In The River of God, Gregory Riley shines light on much of the history of Christian origins often ignored by scholars. Most researchers of Christianity restrict themselves to the influence of the West (Greek and Roman) and often confuse Rabbinic Judaism with the Judaism of Jesus' times; Prof. Riley adds the whole of Middle Eastern religious history to the story of our search for God. Riley includes the development of Cannanite and Mesopotamian religion in the history of ancient Judaism. In addition to Greek ideas of Orphism, Pythagoreanism and Plato, he recognizes the Egyptian and Persian Zoroastrian influences on the development of Christian concepts of afterlife. Riley outlines the role of Persian Zoroastrianism on our understanding of Satan and a world savior. He details how various ancient religious models of God from both East and West as well as Greek science contributed to the development of our understanding of the division of body and soul and the creation of the doctrine of the Trinity in the fourth century. The River of God is not a general overview of world religions; it is specifically about the development of Christianity from a modern Christian perspective. Prof. Riley writes with a broad brush in his outline of the development of Christianity and, while scholars will quibble over some of the details and generalizations, I found The River of God to be an excellent overview of our understanding of "the process of the River of God."
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Format: Paperback
This work by Gregory Riley of the Claremont School of Theology, also author of "One Jesus, Many Christs," makes the case that the major doctrines of the New Testament and early Christianity came from the Jewish Gnostics, who were centered in Galilee, Jesus' home base.
The peoples of the Mediterranean world, including the Hebrews, all believed that the earth was a flat disk sitting on top of a disk of water. Over that was a hard dome, not more than a few thousand feet high, on top of which sat the gods. All the gods had bodies, including the Chief One. The Hebrews, like everyone else, never believed that God was an immaterial spirit or that people had spiritual souls that could unite with God after death. People just lived out their lives on earth under the gaze of the gods and the fates.
This view was challenged by the great mathematician Pythagoras in the 6th century b.c., who stated the earth is a sphere, and by Eratosthenes, who in the 3rd century b.c. computed that the earth is 40,000 kilometers in circumference, wonderfully close to its actual size. Riley says we cannot over emphasize the dramatic effect this new Greek science had on religious beliefs (the whole premise of his book is that religious beliefs are constantly changing in response to their times). For one thing, these discoveries made the material universe immense, infinite. For another thing, there was a commensurate change in the idea of God. The Greeks developed the via negativa method of describing the new God as immaterial, ineffable, and unknowable. Plato extended this idea of God to humans, describing their bodies as shells from which the soul-an emanation of God of sorts-would escape after death and return to God.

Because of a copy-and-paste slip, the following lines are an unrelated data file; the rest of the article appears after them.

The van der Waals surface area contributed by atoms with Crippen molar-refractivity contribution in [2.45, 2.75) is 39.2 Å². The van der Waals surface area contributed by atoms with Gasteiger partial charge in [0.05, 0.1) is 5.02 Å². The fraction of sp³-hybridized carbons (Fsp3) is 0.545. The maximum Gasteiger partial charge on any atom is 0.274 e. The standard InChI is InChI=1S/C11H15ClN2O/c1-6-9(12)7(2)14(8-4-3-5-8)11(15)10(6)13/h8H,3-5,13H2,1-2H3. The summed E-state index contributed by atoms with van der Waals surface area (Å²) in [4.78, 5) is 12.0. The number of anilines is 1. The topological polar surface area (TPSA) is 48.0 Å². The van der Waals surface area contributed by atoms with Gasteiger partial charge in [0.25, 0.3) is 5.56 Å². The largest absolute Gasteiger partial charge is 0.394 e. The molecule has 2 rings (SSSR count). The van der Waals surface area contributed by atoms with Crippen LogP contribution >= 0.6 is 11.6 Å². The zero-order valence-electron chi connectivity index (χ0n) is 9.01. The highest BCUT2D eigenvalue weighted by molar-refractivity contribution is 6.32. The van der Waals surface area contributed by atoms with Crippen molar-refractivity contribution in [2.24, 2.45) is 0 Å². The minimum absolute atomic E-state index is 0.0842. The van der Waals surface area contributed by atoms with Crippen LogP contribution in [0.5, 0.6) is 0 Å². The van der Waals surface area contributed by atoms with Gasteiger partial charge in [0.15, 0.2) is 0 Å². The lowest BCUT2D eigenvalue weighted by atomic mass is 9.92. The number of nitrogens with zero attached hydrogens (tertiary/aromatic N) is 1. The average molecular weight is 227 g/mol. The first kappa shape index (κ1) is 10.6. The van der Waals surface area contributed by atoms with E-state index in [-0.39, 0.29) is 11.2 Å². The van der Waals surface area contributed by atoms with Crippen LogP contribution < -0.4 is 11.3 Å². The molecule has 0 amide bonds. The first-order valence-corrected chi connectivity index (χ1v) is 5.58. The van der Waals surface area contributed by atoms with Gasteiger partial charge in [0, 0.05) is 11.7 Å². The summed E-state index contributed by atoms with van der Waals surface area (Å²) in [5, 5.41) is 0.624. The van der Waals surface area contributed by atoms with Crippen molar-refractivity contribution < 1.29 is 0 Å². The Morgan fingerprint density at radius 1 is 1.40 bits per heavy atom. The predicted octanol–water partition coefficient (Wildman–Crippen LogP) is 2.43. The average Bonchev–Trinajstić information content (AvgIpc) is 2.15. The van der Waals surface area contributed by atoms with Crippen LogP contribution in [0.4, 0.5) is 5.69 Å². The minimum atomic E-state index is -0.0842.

Riley says that these ideas were slow to catch on, but they did.
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Format: Paperback
The River of God is a well written book by Prof. Gregory J. Riley on the origins of Christianity. Riley uses three metaphors to trace the development of Christianity-- of river, of genealogy, and of evolution, and he names his book with the metaphor of river. I think a more appropriate title for the book might be the River of Christianity because Riley is tracing the development of Christianity.

We, human beings, live our life based on how we understand life. Religion, as I understand it, is a combination of a view of life and a way of life based on it, and it varies according to time and place. Christianity is an instance of religion at a specific time and place. How this form of religion came into existence and how it further evolved is the subject of Riley's book. Several streams contribute to form a river, and it further splits into several tributaries. A human being is a child of two parents, and he/she with a partner further gives birth to children. A species evolves to adapt with the changing environment. Using these three metaphors in the background, Riley explains how Christianity evolved.

This, I think, is an honest and scientific approach to the study of religion, which is opposed to the fundamentalist approach, which is subjective, naïve, and biased. This approach doesn't entertain any claims of superiority to any form of religion. It places a specific form of religion in a time and place, and traces its genealogy backward and forward. A form of religion is not necessarily of more quality than its parents or its siblings. Survival of a form is not always due to better quality.

At any point in time and place a variety of religious forms exist simultaneously.
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Format: Paperback
"The River of God" is the metaphor Professor Riley uses to describe the history of today's New Testament---and a very effective metaphor it is! He talks about the context of the events: political, sociological, and religious atmospheres throughout history as the 'tributaries' which influenced the document as we use it today. He has a style of writing that is quite pleasant to read. The book is scholarly without being stuffy (or dry!) or judgemental. Highly recommended for a surprisingly good read!